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Ownership concentration, monitoring, and optimal board structure

Author

Listed:
  • Clara Graziano

    () (University of Udine)

  • Annalisa Luporini

    () (University of Florence)

Abstract

We analyze the choice between a one-tier and a two-tier board structure in a firm with a large shareholder sitting on the board. The board has two tasks: project selection and monitoring the ability of the manager. In a one-tier structure, the sole board performs all tasks. In a two-tier structure, the management board is in charge of project selection and the supervisory board is in charge of monitoring. We show that such a two-tier structure can limit interference from the large shareholder and provide the manager with the incentive to exert effort to become informed on investment projects without reducing the large shareholder's incentive for monitoring. This results in higher expected profits. If the increase in profits is high enough, the large shareholder prefers a two-tier board even if this implies that the manager selects his own preferred project.

Suggested Citation

  • Clara Graziano & Annalisa Luporini, 2012. "Ownership concentration, monitoring, and optimal board structure," Economics Bulletin, AccessEcon, vol. 32(4), pages 3333-3346.
  • Handle: RePEc:ebl:ecbull:eb-12-00718
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    References listed on IDEAS

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    1. Armin Falk & Michael Kosfeld, "undated". "Distrust - The Hidden Cost of Control," IEW - Working Papers 193, Institute for Empirical Research in Economics - University of Zurich.
    2. Annalisa Luporini & Clara Graziano, 2010. "Optimal Delegation when the Large Shareholder has Multiple Tasks," Working Papers - Economics wp2010_05.rdf, Universita' degli Studi di Firenze, Dipartimento di Scienze per l'Economia e l'Impresa.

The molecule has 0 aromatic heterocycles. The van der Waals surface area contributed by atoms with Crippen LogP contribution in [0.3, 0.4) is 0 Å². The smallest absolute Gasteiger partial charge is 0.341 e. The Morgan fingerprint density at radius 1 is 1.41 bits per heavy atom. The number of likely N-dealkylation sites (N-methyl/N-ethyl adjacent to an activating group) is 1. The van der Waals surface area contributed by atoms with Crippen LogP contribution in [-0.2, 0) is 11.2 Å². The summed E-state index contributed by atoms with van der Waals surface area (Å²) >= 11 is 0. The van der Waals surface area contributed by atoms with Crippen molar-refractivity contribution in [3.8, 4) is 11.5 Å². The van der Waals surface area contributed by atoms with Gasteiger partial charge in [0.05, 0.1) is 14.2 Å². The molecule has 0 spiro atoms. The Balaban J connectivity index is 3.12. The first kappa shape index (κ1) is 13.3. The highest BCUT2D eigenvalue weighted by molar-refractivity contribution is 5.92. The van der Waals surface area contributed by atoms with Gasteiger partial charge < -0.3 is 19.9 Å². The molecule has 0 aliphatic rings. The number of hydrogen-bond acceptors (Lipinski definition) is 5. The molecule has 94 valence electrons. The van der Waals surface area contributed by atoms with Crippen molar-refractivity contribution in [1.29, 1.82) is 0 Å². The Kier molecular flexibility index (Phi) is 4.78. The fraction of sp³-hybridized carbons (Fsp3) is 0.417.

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    6. Renée B. Adams & Daniel Ferreira, 2007. "A Theory of Friendly Boards," Journal of Finance, American Finance Association, vol. 62(1), pages 217-250, February.
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    9. Brunello, Giorgio & Graziano, Clara & Parigi, Bruno, 2001. "Executive compensation and firm performance in Italy," International Journal of Industrial Organization, Elsevier, vol. 19(1-2), pages 133-161, January.
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    Cited by:

    1. Renee B. Adams & Benjamin E. Hermalin & Michael S. Weisbach, 2010. "The Role of Boards of Directors in Corporate Governance: A Conceptual Framework and Survey," Journal of Economic Literature, American Economic Association, vol. 48(1), pages 58-107, March.
    2. repec:dau:papers:123456789/12816 is not listed on IDEAS
    3. Belot, François & Ginglinger, Edith & Slovin, Myron B. & Sushka, Marie E., 2014. "Freedom of choice between unitary and two-tier boards: An empirical analysis," Journal of Financial Economics, Elsevier, vol. 112(3), pages 364-385.
    4. Kai Konrad & Stergios Skaperdas, 2012. "The market for protection and the origin of the state," Economic Theory, Springer;Society for the Advancement of Economic Theory (SAET), vol. 50(2), pages 417-443, June.
    5. Kathrin Johansen & Saskia Laser & Doris Neuberger & Ettore Andreani, 2017. "Inside or outside control of banks? Evidence from the composition of supervisory boards," European Journal of Law and Economics, Springer, vol. 43(1), pages 31-58, February.
    6. Andreani, Ettore & Dummann, Kathrin & Neuberger, Doris, 2009. "Composition of supervisory boards in Germany: Inside or outside control of banks?," Thuenen-Series of Applied Economic Theory 103, University of Rostock, Institute of Economics.
    7. Forcillo, Donato, 2017. "Codetermination: the Necessary Presence of Workers on the Board. A Mathematical Model," MPRA Paper 81935, University Library of Munich, Germany.

    More about this item

    Keywords

    Board of directors; Dual board; Corporate Governance; Monitoring;

    JEL classification:

    • G3 - Financial Economics - - Corporate Finance and Governance
    • L2 - Industrial Organization - - Firm Objectives, Organization, and Behavior

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